The labeling of the test indicates that it is "an in vitro diagnostic device intended for the qualitative detection of BRAF V600E mutations in DNA extracted from formalin-fixed, paraffin-embedded human melanoma tissue," Osiecki said. "The Cobas test was not designed to detect all BRAF mutations."

More specifically, the Cobas BRAF test uses primers that define a 116-base pair sequence of human genomic DNA containing the BRAF codon 600 site in exon 15, Osiecki said, and the entire BRAF gene is not amplified. "The test is designed to detect the T1799A nucleotide change in the BRAF gene which results in a valine-to-glutamic acid substitution at codon 600", he said.

However, Harlé noted that it has been previously described that vemurafenib is also effective in all BRAF V600 mutated melanomas, and that is why the researchers decided to include other BRAF mutations in the study. Vemurafenib is used in Europe for all BRAF V600 mutated melanomas, he said, and it has also been shown that patients with melanomas bearing a mutation close to codon 600 of BRAF were also responders to this drug, but the drug is used off-label in those cases.

Osiecki pointed out that it is not clear how frequently the rare and complex mutations that were detected via sequencing occur. "Therefore, additional, larger research and clinical trial studies are needed to determine the impact diagnostic methods such as sequencing may contribute as an aid in selecting melanoma patients for treatment with targeted therapies," he said.

Although sequencing did detect more mutations, Harlé said the lab's routine use of sequencing would depend on the application. "Some of our oncologists want to have a quick answer for the BRAF status of their patients," he said, and for a quick determination, real-time PCR is "clearly the best assay." NGS is often more expensive and requires at least two to three days from sample extraction to final results, he added.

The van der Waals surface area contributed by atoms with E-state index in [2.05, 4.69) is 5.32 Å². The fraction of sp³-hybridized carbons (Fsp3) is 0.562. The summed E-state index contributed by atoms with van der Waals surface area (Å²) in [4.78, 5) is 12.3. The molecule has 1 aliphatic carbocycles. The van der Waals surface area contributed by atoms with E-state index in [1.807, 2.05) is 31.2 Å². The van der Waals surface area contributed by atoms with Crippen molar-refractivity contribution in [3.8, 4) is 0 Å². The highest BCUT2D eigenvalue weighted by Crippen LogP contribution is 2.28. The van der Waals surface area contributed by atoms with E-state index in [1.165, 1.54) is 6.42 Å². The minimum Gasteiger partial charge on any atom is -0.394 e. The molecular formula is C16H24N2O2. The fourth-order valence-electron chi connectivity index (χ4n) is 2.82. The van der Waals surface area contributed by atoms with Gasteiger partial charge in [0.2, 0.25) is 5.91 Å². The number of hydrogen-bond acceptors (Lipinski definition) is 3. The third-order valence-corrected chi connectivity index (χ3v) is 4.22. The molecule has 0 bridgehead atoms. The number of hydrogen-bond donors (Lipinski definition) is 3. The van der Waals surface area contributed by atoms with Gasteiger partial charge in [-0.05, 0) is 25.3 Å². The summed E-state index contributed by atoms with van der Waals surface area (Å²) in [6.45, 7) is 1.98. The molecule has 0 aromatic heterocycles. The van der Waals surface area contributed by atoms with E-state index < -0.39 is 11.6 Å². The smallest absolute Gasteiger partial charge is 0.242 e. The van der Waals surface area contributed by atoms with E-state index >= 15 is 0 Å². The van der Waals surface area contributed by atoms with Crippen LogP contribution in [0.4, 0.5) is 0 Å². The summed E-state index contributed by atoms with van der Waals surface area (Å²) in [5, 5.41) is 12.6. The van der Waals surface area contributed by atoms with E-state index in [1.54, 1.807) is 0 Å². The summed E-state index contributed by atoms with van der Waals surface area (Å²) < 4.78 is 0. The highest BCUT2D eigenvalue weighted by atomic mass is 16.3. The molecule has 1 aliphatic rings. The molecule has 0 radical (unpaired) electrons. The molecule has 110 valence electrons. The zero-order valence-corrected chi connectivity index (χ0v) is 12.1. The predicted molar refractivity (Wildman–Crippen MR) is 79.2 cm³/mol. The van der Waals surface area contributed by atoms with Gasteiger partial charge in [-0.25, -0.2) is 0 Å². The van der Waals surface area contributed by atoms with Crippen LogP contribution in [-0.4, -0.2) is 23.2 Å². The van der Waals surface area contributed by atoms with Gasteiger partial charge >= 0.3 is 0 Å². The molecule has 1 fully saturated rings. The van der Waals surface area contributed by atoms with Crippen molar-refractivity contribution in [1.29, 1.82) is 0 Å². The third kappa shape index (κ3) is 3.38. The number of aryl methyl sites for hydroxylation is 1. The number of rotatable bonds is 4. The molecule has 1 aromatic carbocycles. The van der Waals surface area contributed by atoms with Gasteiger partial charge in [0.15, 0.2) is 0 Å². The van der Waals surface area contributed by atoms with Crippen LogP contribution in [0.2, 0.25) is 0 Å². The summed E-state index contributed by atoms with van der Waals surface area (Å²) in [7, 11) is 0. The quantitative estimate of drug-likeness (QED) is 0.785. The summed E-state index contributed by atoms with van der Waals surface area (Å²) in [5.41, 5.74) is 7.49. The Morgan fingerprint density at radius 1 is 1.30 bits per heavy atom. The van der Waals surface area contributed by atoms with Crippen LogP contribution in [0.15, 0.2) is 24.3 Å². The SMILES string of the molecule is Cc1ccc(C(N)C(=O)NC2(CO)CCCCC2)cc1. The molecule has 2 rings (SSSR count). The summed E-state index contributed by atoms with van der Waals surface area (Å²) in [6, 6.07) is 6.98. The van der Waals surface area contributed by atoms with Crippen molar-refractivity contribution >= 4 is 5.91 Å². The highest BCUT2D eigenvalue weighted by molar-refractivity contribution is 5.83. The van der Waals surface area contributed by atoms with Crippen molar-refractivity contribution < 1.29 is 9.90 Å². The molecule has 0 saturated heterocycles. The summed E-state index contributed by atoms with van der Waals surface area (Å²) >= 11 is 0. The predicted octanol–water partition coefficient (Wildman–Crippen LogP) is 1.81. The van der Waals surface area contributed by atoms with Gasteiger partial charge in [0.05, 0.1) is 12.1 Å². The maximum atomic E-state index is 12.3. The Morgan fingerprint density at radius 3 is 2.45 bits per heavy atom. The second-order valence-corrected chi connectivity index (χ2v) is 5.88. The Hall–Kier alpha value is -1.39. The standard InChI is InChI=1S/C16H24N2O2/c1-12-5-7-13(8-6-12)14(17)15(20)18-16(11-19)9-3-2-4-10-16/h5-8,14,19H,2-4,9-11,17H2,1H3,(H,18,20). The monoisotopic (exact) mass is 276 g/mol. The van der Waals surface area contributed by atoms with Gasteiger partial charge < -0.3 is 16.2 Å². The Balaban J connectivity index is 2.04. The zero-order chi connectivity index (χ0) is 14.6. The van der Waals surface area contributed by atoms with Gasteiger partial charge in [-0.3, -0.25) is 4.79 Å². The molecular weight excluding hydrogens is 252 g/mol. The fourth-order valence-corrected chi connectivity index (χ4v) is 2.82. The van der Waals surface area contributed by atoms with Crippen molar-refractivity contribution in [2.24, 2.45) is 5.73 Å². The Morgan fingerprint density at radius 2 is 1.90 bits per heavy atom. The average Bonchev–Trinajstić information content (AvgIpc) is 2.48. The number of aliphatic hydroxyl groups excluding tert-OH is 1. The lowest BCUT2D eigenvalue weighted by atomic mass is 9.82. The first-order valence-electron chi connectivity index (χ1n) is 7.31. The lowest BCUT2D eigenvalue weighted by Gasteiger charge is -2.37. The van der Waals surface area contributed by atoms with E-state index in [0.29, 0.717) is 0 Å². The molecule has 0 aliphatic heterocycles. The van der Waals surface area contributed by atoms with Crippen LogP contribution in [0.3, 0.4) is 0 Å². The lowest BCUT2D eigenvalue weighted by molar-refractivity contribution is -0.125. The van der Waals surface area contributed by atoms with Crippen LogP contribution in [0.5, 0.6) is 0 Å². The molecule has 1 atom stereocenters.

Harlé's group published a study in PLoS One last year using the Idylla system from Biocartis, a fully-automated platform that is able to detect all the V600 mutations of BRAF in 90 minutes with a hands-on time of about two minutes, he said, compared to one hour of hands-on time with multiplex RT-ASA. That study found the Idylla test was suitable for routine molecular diagnostics. However, the lab still often uses NGS, "because complex mutations are not detected by real-time PCR assays."

Still, the future of oncology diagnostics may yet be in NGS, Harlé said, noting that he is convinced that use of NGS will one day be mandatory, particularly in cases where a large number of potential targets need to be accurately assessed for personalized treatment determination. Harlé imagines that sequencing technologies of the future will uncover more information about tumor genes with quick, cost-effective assays.

In the meantime, Harlé's group has also just finished a clinical trial to study the impact of a rapid determination of BRAF mutations in patients with melanoma and expects to publish the results soon.